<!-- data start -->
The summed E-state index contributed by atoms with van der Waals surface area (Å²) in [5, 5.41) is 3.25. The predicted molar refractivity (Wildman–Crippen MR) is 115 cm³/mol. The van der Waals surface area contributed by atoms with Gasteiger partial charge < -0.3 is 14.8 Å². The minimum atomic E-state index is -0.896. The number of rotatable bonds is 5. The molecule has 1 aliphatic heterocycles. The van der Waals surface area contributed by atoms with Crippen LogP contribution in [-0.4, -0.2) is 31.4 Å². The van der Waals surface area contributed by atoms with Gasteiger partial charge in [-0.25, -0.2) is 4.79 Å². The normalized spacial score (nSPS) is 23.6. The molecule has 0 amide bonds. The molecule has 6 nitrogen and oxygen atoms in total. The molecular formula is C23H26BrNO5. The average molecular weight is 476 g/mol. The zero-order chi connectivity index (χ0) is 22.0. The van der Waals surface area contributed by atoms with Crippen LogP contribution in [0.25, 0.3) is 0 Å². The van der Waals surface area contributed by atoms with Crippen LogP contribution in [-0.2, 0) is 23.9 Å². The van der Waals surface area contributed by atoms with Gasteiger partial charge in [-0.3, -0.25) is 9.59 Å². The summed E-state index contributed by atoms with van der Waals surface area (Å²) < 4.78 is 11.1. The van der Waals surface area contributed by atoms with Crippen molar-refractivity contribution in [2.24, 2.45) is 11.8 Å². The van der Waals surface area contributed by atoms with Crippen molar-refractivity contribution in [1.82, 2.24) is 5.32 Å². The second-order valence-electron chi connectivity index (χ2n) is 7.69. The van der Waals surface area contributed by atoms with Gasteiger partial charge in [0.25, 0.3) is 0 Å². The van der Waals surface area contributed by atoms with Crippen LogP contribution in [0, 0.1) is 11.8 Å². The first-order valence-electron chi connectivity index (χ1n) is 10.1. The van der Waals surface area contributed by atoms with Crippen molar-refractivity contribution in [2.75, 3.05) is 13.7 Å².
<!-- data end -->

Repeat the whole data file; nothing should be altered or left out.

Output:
The summed E-state index contributed by atoms with van der Waals surface area (Å²) in [5, 5.41) is 3.25. The predicted molar refractivity (Wildman–Crippen MR) is 115 cm³/mol. The van der Waals surface area contributed by atoms with Gasteiger partial charge < -0.3 is 14.8 Å². The minimum atomic E-state index is -0.896. The number of rotatable bonds is 5. The molecule has 1 aliphatic heterocycles. The van der Waals surface area contributed by atoms with Crippen LogP contribution in [-0.4, -0.2) is 31.4 Å². The van der Waals surface area contributed by atoms with Gasteiger partial charge in [-0.25, -0.2) is 4.79 Å². The normalized spacial score (nSPS) is 23.6. The molecule has 0 amide bonds. The molecule has 6 nitrogen and oxygen atoms in total. The molecular formula is C23H26BrNO5. The average molecular weight is 476 g/mol. The zero-order chi connectivity index (χ0) is 22.0. The van der Waals surface area contributed by atoms with Crippen LogP contribution in [0.25, 0.3) is 0 Å². The van der Waals surface area contributed by atoms with Crippen LogP contribution in [-0.2, 0) is 23.9 Å². The van der Waals surface area contributed by atoms with Gasteiger partial charge in [-0.3, -0.25) is 9.59 Å². The summed E-state index contributed by atoms with van der Waals surface area (Å²) < 4.78 is 11.1. The van der Waals surface area contributed by atoms with Crippen molar-refractivity contribution in [2.24, 2.45) is 11.8 Å². The van der Waals surface area contributed by atoms with Crippen molar-refractivity contribution in [1.82, 2.24) is 5.32 Å². The second-order valence-electron chi connectivity index (χ2n) is 7.69. The van der Waals surface area contributed by atoms with Gasteiger partial charge in [0.25, 0.3) is 0 Å². The van der Waals surface area contributed by atoms with Crippen LogP contribution in [0, 0.1) is 11.8 Å². The first-order valence-electron chi connectivity index (χ1n) is 10.1. The van der Waals surface area contributed by atoms with Crippen molar-refractivity contribution in [2.75, 3.05) is 13.7 Å².